Duplex Theory of Love: Triangular Theory of Love and Theory of Love as a Story

The duplex theory of love integrates what previously were two separate theories: the triangular theory of love and the theory of love as a story.

 

Triangular Theory of Love

The triangular theory of love holds that love can be understood in terms of three components that together can be viewed as forming the vertices of a triangle.  The triangle is used as a metaphor, rather than as a strict geometric model.  These three components are intimacy, passion, and decision/commitment. Each component manifests a different aspect of love. 

            Intimacy.   Intimacy refers to feelings of closeness, connectedness, and bondedness in loving relationships.  It thus includes within its purview those feelings that give rise, essentially, to the experience of warmth in a loving relationship. 

            Passion.  Passion refers to the drives that lead to romance, physical attraction, sexual consummation, and related phenomena in loving relationships.  The passion component includes within its purview those sources of motivational and other forms of arousal that lead to the experience of passion in a loving relationship. 

            Decision/commitment.  Decision/commitment refers, in the short-term, to the decision that one loves a certain other, and in the long-term, to one's commitment to maintain that love.  These two aspects of the decision/commitment component do not necessarily go together, in that one can decide to love someone without being committed to the love in the long-term, or one can be committed to a relationship without acknowledging that one loves the other person in the relationship.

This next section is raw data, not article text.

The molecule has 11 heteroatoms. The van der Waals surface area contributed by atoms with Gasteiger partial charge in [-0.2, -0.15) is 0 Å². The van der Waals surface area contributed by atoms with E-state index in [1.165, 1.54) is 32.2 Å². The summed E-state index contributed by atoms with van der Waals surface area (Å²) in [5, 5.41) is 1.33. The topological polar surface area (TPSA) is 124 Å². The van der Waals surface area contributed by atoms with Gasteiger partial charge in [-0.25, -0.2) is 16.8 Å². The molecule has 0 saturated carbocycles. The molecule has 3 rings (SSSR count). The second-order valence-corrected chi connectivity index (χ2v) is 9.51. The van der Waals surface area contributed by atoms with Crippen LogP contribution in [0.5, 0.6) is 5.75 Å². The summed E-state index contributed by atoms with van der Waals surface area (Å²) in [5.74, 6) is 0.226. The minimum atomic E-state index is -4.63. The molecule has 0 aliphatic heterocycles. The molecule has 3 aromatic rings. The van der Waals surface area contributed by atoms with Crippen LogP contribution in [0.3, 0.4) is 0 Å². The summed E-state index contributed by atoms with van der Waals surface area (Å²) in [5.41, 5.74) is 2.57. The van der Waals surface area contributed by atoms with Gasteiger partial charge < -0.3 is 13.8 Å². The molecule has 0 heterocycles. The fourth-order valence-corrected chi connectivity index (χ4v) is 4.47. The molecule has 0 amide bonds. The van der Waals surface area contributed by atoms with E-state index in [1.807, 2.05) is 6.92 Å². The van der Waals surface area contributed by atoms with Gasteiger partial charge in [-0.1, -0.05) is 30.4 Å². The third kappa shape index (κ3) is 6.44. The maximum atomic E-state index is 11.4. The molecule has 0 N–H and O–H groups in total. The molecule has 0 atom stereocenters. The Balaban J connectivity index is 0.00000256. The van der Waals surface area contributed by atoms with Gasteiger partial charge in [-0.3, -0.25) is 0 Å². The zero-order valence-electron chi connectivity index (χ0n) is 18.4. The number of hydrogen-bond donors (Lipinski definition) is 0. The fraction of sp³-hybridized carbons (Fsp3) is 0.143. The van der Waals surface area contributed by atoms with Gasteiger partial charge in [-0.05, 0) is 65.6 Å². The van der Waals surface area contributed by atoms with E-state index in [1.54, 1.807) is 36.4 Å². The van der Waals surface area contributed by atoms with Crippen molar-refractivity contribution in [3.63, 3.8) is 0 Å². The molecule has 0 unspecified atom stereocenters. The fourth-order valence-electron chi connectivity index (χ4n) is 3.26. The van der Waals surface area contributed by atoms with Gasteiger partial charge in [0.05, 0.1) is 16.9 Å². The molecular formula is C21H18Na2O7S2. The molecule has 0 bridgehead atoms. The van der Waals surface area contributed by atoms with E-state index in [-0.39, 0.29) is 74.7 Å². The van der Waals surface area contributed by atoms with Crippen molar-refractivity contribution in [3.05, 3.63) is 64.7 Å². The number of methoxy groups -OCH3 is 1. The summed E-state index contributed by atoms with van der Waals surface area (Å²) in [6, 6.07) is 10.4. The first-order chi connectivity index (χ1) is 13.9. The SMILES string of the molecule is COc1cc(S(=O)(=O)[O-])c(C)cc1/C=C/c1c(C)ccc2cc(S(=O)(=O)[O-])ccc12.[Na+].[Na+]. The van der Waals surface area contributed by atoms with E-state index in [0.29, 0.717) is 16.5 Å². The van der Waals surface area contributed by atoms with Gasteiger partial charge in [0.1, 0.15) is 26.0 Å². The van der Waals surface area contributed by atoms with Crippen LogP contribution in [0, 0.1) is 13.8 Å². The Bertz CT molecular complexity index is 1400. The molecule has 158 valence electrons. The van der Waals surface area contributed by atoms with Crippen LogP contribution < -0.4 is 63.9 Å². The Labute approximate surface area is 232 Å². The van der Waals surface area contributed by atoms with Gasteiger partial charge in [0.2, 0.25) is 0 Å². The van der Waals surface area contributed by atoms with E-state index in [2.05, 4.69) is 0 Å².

The Love Triangle

                                          The Love Triangle

            The three components of love interact with each other:  For example, greater intimacy may lead to greater passion or commitment, just as greater commitment may lead to greater intimacy, or with lesser likelihood, greater passion.  In general, then, the components are separable, but interactive with each other.  Although all three components are important parts of loving relationships, their importance may differ from one relationship to another, or over time within a given relationship.  Indeed, different kinds of love can be generated by limiting cases of different combinations of the components.

            The three components of love generate eight possible kinds of love when considered in combination. It is important to realize that these kinds of love are, in fact, limiting cases:  No relationship is likely to be a pure case of any of them.